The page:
Yet the Revolution did hinder the finishing of the facade.

The original church was constructed in the 13th century but the building we see
today dates to the early 1600’s—finally being completed in the late 18th century.
Yet it suffered, as did so many in Paris, during the Revolution.

There are some famous paintings by Eugene Delacroix…

Along with some masterful statues and some simple but lovely stain glass…

Along with the scars from living through the days of a revolution down to
simple neglect and decay…

Add of course the massive and impressive organ

And yet there is reverence…
There is a deep and mystical yearning by many who come here…
those who come curious or those who come seeking.

They come to sit,
to pray,
to sleep,
to hide,
to rest,
to wander,
to wonder…

And so it was when I was actually outside on a side street…
walking alongside the perimeter of this massive hulking building that I looked up
and actually saw it…
the mother pelican sitting atop a spire of a side chapel.

The same imagery that came to mind back in July…and here it was again in September.
Found not at the beach and not in some warm tropical locale but rather in the midst
of a massively large city whose people are often too busy to glance upward albeit toward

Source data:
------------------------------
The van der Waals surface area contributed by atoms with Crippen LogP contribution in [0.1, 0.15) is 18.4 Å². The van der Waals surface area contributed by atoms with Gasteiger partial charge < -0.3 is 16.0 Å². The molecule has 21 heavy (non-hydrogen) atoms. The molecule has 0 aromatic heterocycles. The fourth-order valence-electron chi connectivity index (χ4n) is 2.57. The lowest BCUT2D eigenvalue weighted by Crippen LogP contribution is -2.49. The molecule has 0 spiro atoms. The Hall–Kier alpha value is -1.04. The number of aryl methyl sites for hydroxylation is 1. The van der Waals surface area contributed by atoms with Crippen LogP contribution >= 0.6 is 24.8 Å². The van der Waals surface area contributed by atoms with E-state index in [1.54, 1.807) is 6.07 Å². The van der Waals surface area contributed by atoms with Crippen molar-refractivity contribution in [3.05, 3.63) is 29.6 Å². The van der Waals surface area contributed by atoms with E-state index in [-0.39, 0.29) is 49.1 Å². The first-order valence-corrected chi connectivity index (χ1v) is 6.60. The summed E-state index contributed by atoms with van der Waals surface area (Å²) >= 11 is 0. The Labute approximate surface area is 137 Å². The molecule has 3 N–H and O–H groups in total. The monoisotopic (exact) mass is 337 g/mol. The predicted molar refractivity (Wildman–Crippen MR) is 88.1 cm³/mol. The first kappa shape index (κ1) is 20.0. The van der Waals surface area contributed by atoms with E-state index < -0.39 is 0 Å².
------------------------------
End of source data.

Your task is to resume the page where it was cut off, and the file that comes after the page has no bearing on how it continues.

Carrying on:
their rather famous tower…

And yet here it was…as always, a powerful reminder of sacrifice.
Life, death, redemption, and salvation…


(all photos by Julie Cook / Paris, France / 2018)

Remember to always stop long enough to look up…

And may we now offer our prayers for our Jewish brothers and sisters in Pittsburgh
as well for all the first responders…

Lord have mercy…

https://cookiecrumbstoliveby.wordpress.com/2018/07/29/pelicans/

sacrifices and selfishness

There is nothing that I shudder at more than the idea of a separation of the Union.
Should such an event ever happen, which I fervently pray God to avert,
from that date I view our liberty gone.”

Andrew Jackson


(The Victory statue in Nashville’s War Memeorial / Julie Cook / 2018)

When one hears the word Nashville, I’m certain that trashy TV shows, country music,
as well as rowdiness is what most likely first comes to mind.